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A leaver’s guide to job hunting

Weronika ZBenning16 August 2016

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Image: Young Woman With Diploma, ABQ Museum Photoarchives

Just graduated? Congratulations. The world is now your oyster. But for a lot of recent leavers, moving on from UCL doesn’t come easy and can be more than a little daunting. Don’t forget that as a recent leaver, you now have access to our services via UCL Careers Graduates, our 2-year provision of continued 1-1 coaching, workshops and events to continue supporting you.

In the meantime, here are 5 key tips to kick start your job hunt and keep you motivated :

1. Think of job hunting as a job

Like most things in life, the more you put in to something, the more you get out of it. Job hunting takes time. Put in as many hours and as much energy as you would doing a job in order to get things moving and keep up your motivation. As well as looking for roles and making applications, do your research and keep up to date with industry news. An action plan can be a great way of structuring your time and giving you a sense of achievement when you can tick things off that you’ve done.

2. Connect with people

Opportunities can come from those you know and those they know, but the biggest source of opportunities are actually people you don’t know – YET! Join Linkedin and start connecting with people who might be in a position to help. Contact a UCL alumni careers mentor, go to conferences or events organised by industries you’re looking to work in. Engage with the industry by following companies through social media and get involved in discussions. Connecting with people is a great way to gain more knowledge of an industry – find out what the realities of the job roles are, any skills and knowledge required and what the big issues are that are likely to define the industry going forward. People love talking about themselves and what they do – just give them the opportunity! Once you’ve begun to connect and establish relationships, who knows where those conversations could lead! Remember, more people find jobs through ‘word of mouth’ than online job boards so make sure you spend some time thinking about how best to use connections.

3. Be visible

The more you let people know what you’re looking for and make them aware of what you can offer, the more likely you are to find opportunities. Don’t be afraid to speak to people both on and off-line about your job plans as they may be able to give valuable insight or pass on contacts or information you could use. An up-to-date and complete Linkedin profile is fast becoming a must for students and graduates to manage their online brand. Employers use social media as a way of advertising jobs so get connected by following recruiters and relevant job boards. Upload your biography with a link to your LinkedIn account, and start engaging with people in your chosen industry sector.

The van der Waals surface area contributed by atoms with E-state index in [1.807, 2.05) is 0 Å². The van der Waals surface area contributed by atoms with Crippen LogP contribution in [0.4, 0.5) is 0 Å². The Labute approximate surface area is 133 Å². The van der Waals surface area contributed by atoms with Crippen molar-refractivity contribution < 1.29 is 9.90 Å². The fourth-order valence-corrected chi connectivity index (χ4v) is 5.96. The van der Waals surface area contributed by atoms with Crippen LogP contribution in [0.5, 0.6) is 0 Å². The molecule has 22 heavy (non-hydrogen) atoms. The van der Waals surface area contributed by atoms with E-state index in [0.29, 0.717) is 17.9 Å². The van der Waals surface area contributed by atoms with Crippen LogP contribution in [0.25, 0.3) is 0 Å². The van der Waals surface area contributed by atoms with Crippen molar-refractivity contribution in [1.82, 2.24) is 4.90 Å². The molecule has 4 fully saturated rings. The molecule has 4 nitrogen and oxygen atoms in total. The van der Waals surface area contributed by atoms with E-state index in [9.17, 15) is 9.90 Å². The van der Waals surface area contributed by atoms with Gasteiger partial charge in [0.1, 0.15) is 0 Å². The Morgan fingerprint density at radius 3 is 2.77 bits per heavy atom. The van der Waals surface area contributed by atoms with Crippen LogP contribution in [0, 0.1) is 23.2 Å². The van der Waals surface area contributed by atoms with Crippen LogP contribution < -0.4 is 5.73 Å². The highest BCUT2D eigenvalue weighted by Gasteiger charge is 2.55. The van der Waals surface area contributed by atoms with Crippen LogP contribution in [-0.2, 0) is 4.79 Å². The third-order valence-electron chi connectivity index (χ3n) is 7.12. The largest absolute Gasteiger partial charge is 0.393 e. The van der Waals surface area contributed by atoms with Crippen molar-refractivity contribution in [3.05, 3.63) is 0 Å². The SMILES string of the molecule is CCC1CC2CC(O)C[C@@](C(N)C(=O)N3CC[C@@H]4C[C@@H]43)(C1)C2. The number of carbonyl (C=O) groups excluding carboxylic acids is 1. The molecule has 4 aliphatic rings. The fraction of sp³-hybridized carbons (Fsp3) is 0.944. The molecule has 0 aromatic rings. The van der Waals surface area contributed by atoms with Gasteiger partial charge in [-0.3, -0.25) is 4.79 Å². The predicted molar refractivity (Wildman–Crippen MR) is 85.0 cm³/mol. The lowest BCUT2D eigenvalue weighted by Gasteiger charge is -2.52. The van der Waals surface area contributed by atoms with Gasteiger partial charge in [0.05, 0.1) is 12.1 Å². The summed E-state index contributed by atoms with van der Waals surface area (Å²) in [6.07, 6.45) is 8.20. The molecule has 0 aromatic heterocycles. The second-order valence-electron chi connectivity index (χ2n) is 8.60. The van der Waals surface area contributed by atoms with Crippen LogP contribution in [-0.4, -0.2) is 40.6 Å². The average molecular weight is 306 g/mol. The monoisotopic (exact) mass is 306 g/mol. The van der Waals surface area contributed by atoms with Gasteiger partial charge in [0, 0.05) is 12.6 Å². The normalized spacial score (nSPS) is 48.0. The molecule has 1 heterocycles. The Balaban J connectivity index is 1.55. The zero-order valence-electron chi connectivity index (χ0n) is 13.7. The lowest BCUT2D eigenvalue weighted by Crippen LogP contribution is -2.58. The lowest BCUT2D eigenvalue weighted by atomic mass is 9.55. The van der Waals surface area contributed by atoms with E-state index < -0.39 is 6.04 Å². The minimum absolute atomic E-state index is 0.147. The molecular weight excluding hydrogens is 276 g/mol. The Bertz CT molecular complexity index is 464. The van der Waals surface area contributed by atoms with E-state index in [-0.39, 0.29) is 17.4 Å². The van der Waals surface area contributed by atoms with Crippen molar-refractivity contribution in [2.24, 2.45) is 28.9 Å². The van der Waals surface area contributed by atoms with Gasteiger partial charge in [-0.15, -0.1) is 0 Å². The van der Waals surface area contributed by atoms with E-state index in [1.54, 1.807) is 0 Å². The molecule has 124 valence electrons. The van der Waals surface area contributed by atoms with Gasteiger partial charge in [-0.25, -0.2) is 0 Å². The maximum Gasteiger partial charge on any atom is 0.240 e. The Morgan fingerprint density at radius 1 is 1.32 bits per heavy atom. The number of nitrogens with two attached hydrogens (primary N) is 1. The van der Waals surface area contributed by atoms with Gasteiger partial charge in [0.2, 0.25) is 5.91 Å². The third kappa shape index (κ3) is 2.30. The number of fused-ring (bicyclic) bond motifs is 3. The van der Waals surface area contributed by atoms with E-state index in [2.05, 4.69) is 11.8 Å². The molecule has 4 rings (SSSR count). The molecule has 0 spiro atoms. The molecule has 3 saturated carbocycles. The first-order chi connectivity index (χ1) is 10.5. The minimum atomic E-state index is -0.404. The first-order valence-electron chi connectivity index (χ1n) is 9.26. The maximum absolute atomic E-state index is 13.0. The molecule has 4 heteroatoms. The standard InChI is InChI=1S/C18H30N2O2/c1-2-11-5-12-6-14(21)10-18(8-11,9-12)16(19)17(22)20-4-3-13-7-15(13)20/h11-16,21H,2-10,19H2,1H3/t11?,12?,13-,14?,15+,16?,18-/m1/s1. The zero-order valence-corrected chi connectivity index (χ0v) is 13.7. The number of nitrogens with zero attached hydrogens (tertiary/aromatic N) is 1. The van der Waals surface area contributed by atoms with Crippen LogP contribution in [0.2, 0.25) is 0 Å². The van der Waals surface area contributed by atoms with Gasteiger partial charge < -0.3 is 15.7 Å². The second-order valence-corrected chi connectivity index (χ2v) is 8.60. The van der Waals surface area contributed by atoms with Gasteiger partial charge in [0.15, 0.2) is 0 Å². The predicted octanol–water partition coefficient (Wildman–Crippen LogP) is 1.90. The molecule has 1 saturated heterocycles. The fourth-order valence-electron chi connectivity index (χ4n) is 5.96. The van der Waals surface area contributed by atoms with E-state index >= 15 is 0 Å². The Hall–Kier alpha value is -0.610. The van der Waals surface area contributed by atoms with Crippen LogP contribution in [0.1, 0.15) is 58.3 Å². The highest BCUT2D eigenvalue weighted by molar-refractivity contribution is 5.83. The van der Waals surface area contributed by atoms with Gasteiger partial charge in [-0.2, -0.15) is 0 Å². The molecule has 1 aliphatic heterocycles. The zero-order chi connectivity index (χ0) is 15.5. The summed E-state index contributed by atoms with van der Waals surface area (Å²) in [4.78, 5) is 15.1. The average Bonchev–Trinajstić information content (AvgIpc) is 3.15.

4. Target your applications

Keep your CV and cover letters relevant and targeted to individual opportunities. Employers continually tell us they’re put off by applications that are general and not specifically adapted to the roles that they’re recruiting for. Use the person specification as a guide to the evidence you need to provide and format your CV in a way that allows the recruiter to relevant information easily. Use Careerstagged, our online careers library to learn how to draft targeted applications and get a UCL Careers consultant to look over your CV, cover letters and draft application form answers in a 1-1 appointment.

5. Create a balance and stay positive!

Job hunting can be a full time job, and like any job, you need to take time out. Make time for exercise, relaxation and fun. Meeting people, eating healthily, exercising and doing things you normally enjoy are all ways to stay positive and avoid the job-hunt taking its toll. Feeling daunted by taking the next step, dealing with rejection and lack of structure to your day can be difficult at times but it’s essential to try and keep a positive mind-set in order to keep your motivation up. Remind yourself of all your positive skills, talk to family and friends to boost your confidence. Remember, lots of recent graduates will be in a similar situation- read our job hunting case studies from previous graduates describing how they tackled the transition on from UCL and see if there’s anything you can learn from the experience.

Best of luck.

By Dave Carter, Careers Consultant.

For other next steps, connect with other UCL Graduates about the job hunt via our dedicated UCL Careers Graduates Facebook and Twitter pages, and make sure you’re subscribed to UCLAlert! to receive the weekly Graduates newsletter.

10 Reasons Why Graduates Sink or Swim in the Workplace

ManpreetDhesi6 October 2015